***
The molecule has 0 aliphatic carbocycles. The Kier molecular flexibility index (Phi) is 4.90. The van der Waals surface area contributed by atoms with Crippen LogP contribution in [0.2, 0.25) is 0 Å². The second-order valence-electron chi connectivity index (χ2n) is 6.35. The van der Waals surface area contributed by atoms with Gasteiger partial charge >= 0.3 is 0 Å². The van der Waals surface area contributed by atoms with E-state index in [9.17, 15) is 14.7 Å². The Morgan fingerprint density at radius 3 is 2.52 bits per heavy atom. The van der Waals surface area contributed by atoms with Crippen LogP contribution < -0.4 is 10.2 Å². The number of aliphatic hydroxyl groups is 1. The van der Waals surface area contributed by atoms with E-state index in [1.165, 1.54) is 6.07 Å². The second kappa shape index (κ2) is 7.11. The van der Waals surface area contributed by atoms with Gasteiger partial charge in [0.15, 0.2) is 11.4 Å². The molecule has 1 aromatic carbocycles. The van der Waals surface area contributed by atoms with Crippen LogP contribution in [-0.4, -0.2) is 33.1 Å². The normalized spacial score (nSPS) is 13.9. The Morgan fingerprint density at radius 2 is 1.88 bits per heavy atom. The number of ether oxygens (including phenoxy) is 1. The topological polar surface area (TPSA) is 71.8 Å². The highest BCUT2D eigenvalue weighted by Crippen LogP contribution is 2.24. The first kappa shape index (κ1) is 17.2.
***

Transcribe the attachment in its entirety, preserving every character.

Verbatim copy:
The molecule has 0 aliphatic carbocycles. The Kier molecular flexibility index (Phi) is 4.90. The van der Waals surface area contributed by atoms with Crippen LogP contribution in [0.2, 0.25) is 0 Å². The second-order valence-electron chi connectivity index (χ2n) is 6.35. The van der Waals surface area contributed by atoms with Gasteiger partial charge >= 0.3 is 0 Å². The van der Waals surface area contributed by atoms with E-state index in [9.17, 15) is 14.7 Å². The Morgan fingerprint density at radius 3 is 2.52 bits per heavy atom. The van der Waals surface area contributed by atoms with Crippen LogP contribution < -0.4 is 10.2 Å². The number of aliphatic hydroxyl groups is 1. The van der Waals surface area contributed by atoms with E-state index in [1.165, 1.54) is 6.07 Å². The second kappa shape index (κ2) is 7.11. The van der Waals surface area contributed by atoms with Gasteiger partial charge in [0.15, 0.2) is 11.4 Å². The molecule has 1 aromatic carbocycles. The van der Waals surface area contributed by atoms with Crippen LogP contribution in [-0.4, -0.2) is 33.1 Å². The normalized spacial score (nSPS) is 13.9. The Morgan fingerprint density at radius 2 is 1.88 bits per heavy atom. The number of ether oxygens (including phenoxy) is 1. The topological polar surface area (TPSA) is 71.8 Å². The highest BCUT2D eigenvalue weighted by Crippen LogP contribution is 2.24. The first kappa shape index (κ1) is 17.2.